Misconduct at Harvard or is it scientific fraud?

Harvard does not want to say very much but the story was broken by the Boston Globe.

Harvard University psychologist Marc Hauser — a well-known scientist and author of the book “Moral Minds’’ — is taking a year-long leave after a lengthy internal investigation found evidence of scientific misconduct in his laboratory.

Scientist Marc Hauser’s studies include work on the cognitive and evolutionary underpinnings of language.

As reported in Nature:

A 3-year investigation has found evidence of scientific misconduct in publications by prominent Harvard University psychologist Marc Hauser, the Boston Globe reports today.

Hauser’s research, which has frequently been highlighted in newspapers and on television, has addressed the evolutionary roots of human language, mathematical ability, and morality. His 2006 book, Moral Minds, argued that the human brain is programmed to embrace certain moral principles. Earlier this year, Hauser co-authored a study that found no impact of religion on how humans respond to moral dilemmas (for more, see ‘Morals don’t come from God’).

But by then, Hauser’s lab was already the subject of a Harvard University investigation. According to the Globe article, the trouble centers on a 2002 paper published in the journal Cognition (subscription required). Hauser was the first author on the paper, which found that cotton-top tamarins are able to learn patterns – previously thought to be an important step in language acquisition. The paper has been retracted, for reasons which are reportedly unclear even to the journal’s editor, Gerry Altmann.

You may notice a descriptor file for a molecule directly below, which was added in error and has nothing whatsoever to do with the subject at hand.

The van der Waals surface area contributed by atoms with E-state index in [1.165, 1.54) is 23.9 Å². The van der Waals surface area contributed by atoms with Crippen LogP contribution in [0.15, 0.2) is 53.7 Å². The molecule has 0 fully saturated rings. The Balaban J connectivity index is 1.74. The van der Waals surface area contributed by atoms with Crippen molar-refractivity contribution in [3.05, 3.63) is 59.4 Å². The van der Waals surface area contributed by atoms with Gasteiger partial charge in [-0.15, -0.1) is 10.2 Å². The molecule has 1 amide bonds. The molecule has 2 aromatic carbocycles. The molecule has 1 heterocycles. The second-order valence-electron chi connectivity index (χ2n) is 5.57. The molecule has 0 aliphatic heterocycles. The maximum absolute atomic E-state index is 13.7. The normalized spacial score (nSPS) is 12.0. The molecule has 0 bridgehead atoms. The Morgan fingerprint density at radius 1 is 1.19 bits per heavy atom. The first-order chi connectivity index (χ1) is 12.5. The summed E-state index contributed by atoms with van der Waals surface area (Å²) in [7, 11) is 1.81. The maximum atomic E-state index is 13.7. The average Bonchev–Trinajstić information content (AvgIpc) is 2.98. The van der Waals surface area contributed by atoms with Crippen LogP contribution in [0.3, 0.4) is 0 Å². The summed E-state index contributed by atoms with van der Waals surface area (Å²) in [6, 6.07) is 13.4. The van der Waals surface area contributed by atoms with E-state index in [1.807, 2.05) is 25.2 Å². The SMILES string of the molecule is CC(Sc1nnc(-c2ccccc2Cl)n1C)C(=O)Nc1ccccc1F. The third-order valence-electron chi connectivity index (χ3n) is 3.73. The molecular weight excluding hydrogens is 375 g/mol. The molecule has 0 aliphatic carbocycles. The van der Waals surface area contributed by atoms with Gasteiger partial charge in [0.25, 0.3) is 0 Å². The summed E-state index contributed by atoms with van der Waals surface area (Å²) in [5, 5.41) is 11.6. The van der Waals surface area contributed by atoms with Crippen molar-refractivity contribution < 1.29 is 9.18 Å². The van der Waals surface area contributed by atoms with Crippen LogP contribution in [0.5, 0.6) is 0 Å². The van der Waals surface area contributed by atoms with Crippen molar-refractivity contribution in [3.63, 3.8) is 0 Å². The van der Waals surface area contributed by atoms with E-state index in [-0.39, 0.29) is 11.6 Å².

Two other papers, a 2007 article in Proceedings of the Royal Society B and a 2007 Science paper, were also flagged for investigation. A correction has been published on the first, and Science is now looking into concerns about the second. And the Globe article highlights other controversies, including a 2001 paper in the American Journal of Primatology, which has not been retracted although Hauser himself later said he was unable to replicate the results. Findings in a 1995 PNAS paper were also questioned by an outside researcher, Gordon Gallup of the State University of New York at Albany, who reviewed the original data and said he found “not a thread of compelling evidence” to support the paper’s conclusions.

This sounds more like fraud.

Not for the first time at Harvard and surely not the last.

How many “peers” have been duped along the way?

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